Friday 20 January 2012


Fourteen drug companies in the US have been ordered to begin mediation immediately to compensate 53 women who claim their breast cancers were caused by the anti-miscarriage drug diethylstilboestrol (DES). There are an estimated 740,000 Australian mothers, daughters and sons affected by the drug, which has been found to double a DES daughter's chance of developing breast cancer.

DES was manufactured and sold primarily from 1940 to 1971. It has been linked to rare reproductive cancers, infertility and breast cancer in the daughters born to women who were prescribed it. It was made by numerous pharmaceutical firms, including Eli Lilly and Company, which was the largest producer, and E.R. Squibb and Sons, the predecessor to Bristol-Myers Squibb.

Carol Devine, coordinator of DES Action group, says this case sets a precedent for people affected by DES in the US and around the world. "We are often asked about legal compensation on DES matters, so this is heartening news for Australian DES daughters who have had breast cancer diagnosis,"she says.

"There has already been successful litigation in 2008 by an Australian DES daughter in US court against DES drug companies for her diagnosed clear cell adenocarcinoma which left her infertile after a radical hysterectomy."

In agreement with DES Action USA and the College Statement by the Royal Australian and New Zealand College of Obstetricians and Gynaecologists, Carol Devine urges DES daughters to be aware of their increased breast cancer risk once they hit forty and to have annual breast screening.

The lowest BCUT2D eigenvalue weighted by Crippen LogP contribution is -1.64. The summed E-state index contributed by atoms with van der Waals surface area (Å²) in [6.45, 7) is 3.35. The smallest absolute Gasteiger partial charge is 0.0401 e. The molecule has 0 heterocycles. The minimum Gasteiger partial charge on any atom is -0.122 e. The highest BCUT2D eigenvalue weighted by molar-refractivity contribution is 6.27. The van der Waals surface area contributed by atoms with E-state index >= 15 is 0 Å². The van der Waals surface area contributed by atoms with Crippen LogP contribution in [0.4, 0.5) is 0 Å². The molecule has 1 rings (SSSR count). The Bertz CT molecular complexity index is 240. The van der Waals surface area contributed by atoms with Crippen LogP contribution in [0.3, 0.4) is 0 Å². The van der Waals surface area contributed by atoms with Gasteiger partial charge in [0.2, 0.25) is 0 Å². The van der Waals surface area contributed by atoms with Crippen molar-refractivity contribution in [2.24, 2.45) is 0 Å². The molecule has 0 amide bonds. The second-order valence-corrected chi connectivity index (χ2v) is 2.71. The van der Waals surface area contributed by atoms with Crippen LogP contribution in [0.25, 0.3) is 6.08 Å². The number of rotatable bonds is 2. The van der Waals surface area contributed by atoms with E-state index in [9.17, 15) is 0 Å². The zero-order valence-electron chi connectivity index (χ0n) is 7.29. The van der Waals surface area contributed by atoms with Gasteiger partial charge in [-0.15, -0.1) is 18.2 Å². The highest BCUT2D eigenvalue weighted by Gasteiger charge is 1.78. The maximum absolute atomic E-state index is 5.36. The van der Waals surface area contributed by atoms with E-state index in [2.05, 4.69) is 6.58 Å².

"This ruling against the drug companies is a wake-up call for the government to promote DES information directly to Australians in public health programs, especially since the majority of DES-affected are still unaware of DES and the associated health care they need."

Jackie White, of Centerburg, OH, is one of the plaintiffs in the case. She, like the other so-called DES daughters, was exposed to DES before birth. "I am just over the moon at this decision," she says. "It is time for the drug companies who harmed us to be held accountable for this bad drug."

Washington DC Attorney Aaron Levine called upon a team of expert witnesses including the Chair of Harvard's Department of Epidemiology, and other scientists from academic institutions such as Georgetown University and the University of Paris to support the reliability of their experts and their opinions that prenatal DES exposure substantially increases the risk of breast cancer in DES daughters over the age of forty.

For more information about DES contact DES Action Australia-NSW by phoning 02 98754820 or visiting

For more information contact:
Carol Devine, DES Action Australia-NSW
P: (02) 98754820

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